Influenza in Children:  Relationship to Other Respiratory Agents

W. Paul Glezen; Abel Paredes, MD; Larry H. Taber, MD
JAMA. 1980;243(13):1345-1349. doi:10.1001/jama.1980.03300390029017.
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During the 1975-1976 respiratory disease season, influenza A/Victoria virus exceeded respiratory syncytial (RS) virus as a cause of lower respiratory tract disease (LRD) in children admitted to the hospital. This was a reversal of their usual roles in the etiology of LRD; however, the importance of influenza viruses in causing serious disease in children has been underestimated because of failure to appreciate the full spectrum of disease associated with influenza virus infections. In addition to those with LRD, several children were hospitalized with nonspecific febrile illnesses or CNS involvement. Furthermore, in the ambulatory care setting, influenza viruses were the most important cause of illness that necessitated children's being brought for medical care during a three-year period. During the peak of epidemics, influenza viruses appeared to interfere with the spread of other major respiratory viruses—particularly RS virus.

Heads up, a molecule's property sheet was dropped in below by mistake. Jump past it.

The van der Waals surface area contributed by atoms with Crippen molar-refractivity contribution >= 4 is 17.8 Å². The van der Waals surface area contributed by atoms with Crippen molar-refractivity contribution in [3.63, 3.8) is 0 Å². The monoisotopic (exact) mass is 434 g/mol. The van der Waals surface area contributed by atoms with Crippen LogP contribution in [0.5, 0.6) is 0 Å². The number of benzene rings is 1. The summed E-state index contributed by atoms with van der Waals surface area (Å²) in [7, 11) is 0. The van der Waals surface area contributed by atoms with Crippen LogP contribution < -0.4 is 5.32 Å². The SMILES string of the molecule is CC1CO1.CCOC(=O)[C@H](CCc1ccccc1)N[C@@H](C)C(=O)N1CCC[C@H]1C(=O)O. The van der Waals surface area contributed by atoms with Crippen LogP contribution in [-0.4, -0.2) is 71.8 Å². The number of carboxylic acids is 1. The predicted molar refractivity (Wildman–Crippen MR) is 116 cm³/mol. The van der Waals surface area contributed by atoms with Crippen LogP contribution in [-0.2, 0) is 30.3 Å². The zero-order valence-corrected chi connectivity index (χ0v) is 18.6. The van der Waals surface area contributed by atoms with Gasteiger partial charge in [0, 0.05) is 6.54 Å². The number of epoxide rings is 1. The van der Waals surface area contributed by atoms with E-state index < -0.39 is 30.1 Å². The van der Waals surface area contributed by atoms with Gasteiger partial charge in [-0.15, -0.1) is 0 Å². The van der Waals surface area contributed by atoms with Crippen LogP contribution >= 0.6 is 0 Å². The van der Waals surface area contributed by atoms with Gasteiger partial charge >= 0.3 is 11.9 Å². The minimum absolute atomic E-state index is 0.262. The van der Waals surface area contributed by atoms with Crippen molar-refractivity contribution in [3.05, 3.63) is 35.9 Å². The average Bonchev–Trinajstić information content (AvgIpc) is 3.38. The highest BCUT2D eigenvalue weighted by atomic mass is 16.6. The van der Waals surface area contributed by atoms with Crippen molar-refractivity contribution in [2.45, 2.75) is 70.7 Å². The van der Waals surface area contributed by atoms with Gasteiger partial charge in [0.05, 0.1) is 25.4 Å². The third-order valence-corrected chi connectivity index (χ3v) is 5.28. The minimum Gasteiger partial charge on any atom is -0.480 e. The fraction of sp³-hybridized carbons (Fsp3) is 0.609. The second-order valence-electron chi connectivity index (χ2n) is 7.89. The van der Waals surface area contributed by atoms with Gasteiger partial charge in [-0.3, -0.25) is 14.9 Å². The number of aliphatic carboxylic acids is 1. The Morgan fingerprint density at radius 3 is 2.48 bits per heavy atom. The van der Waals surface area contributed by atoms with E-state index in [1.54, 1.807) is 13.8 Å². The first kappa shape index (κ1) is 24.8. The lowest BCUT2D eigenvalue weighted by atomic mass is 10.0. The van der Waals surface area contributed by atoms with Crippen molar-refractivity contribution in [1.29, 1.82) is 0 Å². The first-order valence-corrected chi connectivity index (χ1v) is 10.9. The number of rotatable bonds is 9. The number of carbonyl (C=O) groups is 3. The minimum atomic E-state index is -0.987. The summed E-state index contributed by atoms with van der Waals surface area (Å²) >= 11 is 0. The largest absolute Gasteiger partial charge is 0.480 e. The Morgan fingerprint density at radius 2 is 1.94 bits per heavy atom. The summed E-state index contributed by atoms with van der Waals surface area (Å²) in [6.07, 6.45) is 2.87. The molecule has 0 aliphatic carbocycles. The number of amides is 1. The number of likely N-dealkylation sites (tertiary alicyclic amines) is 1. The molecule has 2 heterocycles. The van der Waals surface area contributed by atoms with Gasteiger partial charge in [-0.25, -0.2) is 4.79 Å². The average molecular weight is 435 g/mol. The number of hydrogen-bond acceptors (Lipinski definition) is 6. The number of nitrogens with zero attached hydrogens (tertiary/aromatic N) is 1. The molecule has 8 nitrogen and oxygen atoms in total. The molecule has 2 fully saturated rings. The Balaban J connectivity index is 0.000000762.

(JAMA 243:1345-1349, 1980)


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